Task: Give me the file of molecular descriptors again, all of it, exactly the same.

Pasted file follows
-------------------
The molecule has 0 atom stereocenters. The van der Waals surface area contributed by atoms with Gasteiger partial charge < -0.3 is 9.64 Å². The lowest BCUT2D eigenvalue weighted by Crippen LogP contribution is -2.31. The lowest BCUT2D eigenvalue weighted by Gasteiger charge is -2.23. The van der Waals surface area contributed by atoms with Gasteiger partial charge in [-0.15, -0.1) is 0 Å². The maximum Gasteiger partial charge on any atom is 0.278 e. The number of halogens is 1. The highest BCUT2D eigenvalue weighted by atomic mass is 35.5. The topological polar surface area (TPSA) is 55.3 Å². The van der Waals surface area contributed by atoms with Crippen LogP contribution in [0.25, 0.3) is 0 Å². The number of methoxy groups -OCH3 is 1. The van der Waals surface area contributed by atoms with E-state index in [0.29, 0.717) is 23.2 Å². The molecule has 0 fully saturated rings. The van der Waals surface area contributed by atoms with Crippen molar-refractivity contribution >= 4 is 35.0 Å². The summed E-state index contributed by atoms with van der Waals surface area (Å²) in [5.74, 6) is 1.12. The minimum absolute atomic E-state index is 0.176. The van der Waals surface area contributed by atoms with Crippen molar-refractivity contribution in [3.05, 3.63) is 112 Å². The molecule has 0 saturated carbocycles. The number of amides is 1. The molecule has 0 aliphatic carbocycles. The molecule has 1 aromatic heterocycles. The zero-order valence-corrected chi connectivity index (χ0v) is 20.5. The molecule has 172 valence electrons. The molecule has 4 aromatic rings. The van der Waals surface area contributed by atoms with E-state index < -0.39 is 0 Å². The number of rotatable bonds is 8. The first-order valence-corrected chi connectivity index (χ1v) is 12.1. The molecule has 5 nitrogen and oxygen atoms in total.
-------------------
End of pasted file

The molecule has 0 atom stereocenters. The van der Waals surface area contributed by atoms with Gasteiger partial charge < -0.3 is 9.64 Å². The lowest BCUT2D eigenvalue weighted by Crippen LogP contribution is -2.31. The lowest BCUT2D eigenvalue weighted by Gasteiger charge is -2.23. The van der Waals surface area contributed by atoms with Gasteiger partial charge in [-0.15, -0.1) is 0 Å². The maximum Gasteiger partial charge on any atom is 0.278 e. The number of halogens is 1. The highest BCUT2D eigenvalue weighted by atomic mass is 35.5. The topological polar surface area (TPSA) is 55.3 Å². The van der Waals surface area contributed by atoms with Crippen LogP contribution in [0.25, 0.3) is 0 Å². The number of methoxy groups -OCH3 is 1. The van der Waals surface area contributed by atoms with E-state index in [0.29, 0.717) is 23.2 Å². The molecule has 0 fully saturated rings. The van der Waals surface area contributed by atoms with Crippen molar-refractivity contribution >= 4 is 35.0 Å². The summed E-state index contributed by atoms with van der Waals surface area (Å²) in [5.74, 6) is 1.12. The minimum absolute atomic E-state index is 0.176. The van der Waals surface area contributed by atoms with Crippen molar-refractivity contribution in [3.05, 3.63) is 112 Å². The molecule has 0 saturated carbocycles. The number of amides is 1. The molecule has 0 aliphatic carbocycles. The molecule has 1 aromatic heterocycles. The zero-order valence-corrected chi connectivity index (χ0v) is 20.5. The molecule has 172 valence electrons. The molecule has 4 aromatic rings. The van der Waals surface area contributed by atoms with E-state index < -0.39 is 0 Å². The number of rotatable bonds is 8. The first-order valence-corrected chi connectivity index (χ1v) is 12.1. The molecule has 5 nitrogen and oxygen atoms in total.